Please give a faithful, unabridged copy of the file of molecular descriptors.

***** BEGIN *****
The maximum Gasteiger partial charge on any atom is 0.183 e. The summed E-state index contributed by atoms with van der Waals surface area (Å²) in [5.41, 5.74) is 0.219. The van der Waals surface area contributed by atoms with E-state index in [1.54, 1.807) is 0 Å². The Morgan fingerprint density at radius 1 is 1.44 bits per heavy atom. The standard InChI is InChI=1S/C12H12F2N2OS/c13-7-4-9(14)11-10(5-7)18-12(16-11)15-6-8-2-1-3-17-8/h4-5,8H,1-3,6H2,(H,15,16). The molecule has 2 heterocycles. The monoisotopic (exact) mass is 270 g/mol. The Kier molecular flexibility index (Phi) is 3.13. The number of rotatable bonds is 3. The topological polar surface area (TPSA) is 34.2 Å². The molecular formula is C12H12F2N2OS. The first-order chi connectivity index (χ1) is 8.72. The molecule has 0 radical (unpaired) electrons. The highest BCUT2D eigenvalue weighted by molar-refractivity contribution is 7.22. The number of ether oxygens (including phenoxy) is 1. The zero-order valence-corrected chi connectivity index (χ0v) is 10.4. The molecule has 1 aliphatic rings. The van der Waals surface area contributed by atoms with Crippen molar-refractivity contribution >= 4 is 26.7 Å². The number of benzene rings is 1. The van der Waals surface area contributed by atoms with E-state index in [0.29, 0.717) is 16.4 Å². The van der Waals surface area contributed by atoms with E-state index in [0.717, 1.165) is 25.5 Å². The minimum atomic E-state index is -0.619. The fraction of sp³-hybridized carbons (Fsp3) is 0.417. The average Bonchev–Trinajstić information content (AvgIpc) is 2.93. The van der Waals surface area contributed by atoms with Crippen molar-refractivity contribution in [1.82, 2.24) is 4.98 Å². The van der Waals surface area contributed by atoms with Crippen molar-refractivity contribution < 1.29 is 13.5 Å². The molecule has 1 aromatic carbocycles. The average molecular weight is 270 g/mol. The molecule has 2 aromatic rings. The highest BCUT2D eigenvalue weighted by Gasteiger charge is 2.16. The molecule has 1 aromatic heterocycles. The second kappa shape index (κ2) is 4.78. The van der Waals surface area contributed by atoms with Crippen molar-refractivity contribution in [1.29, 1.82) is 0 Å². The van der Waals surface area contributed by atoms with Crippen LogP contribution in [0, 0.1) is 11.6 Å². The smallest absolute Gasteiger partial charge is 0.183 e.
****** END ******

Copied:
The maximum Gasteiger partial charge on any atom is 0.183 e. The summed E-state index contributed by atoms with van der Waals surface area (Å²) in [5.41, 5.74) is 0.219. The van der Waals surface area contributed by atoms with E-state index in [1.54, 1.807) is 0 Å². The Morgan fingerprint density at radius 1 is 1.44 bits per heavy atom. The standard InChI is InChI=1S/C12H12F2N2OS/c13-7-4-9(14)11-10(5-7)18-12(16-11)15-6-8-2-1-3-17-8/h4-5,8H,1-3,6H2,(H,15,16). The molecule has 2 heterocycles. The monoisotopic (exact) mass is 270 g/mol. The Kier molecular flexibility index (Phi) is 3.13. The number of rotatable bonds is 3. The topological polar surface area (TPSA) is 34.2 Å². The molecular formula is C12H12F2N2OS. The first-order chi connectivity index (χ1) is 8.72. The molecule has 0 radical (unpaired) electrons. The highest BCUT2D eigenvalue weighted by molar-refractivity contribution is 7.22. The number of ether oxygens (including phenoxy) is 1. The zero-order valence-corrected chi connectivity index (χ0v) is 10.4. The molecule has 1 aliphatic rings. The van der Waals surface area contributed by atoms with Crippen molar-refractivity contribution >= 4 is 26.7 Å². The number of benzene rings is 1. The van der Waals surface area contributed by atoms with E-state index in [0.29, 0.717) is 16.4 Å². The van der Waals surface area contributed by atoms with E-state index in [0.717, 1.165) is 25.5 Å². The minimum atomic E-state index is -0.619. The fraction of sp³-hybridized carbons (Fsp3) is 0.417. The average Bonchev–Trinajstić information content (AvgIpc) is 2.93. The van der Waals surface area contributed by atoms with Crippen molar-refractivity contribution in [1.82, 2.24) is 4.98 Å². The van der Waals surface area contributed by atoms with Crippen molar-refractivity contribution < 1.29 is 13.5 Å². The molecule has 1 aromatic carbocycles. The average molecular weight is 270 g/mol. The molecule has 2 aromatic rings. The highest BCUT2D eigenvalue weighted by Gasteiger charge is 2.16. The molecule has 1 aromatic heterocycles. The second kappa shape index (κ2) is 4.78. The van der Waals surface area contributed by atoms with Crippen molar-refractivity contribution in [1.29, 1.82) is 0 Å². The van der Waals surface area contributed by atoms with Crippen LogP contribution in [0, 0.1) is 11.6 Å². The smallest absolute Gasteiger partial charge is 0.183 e.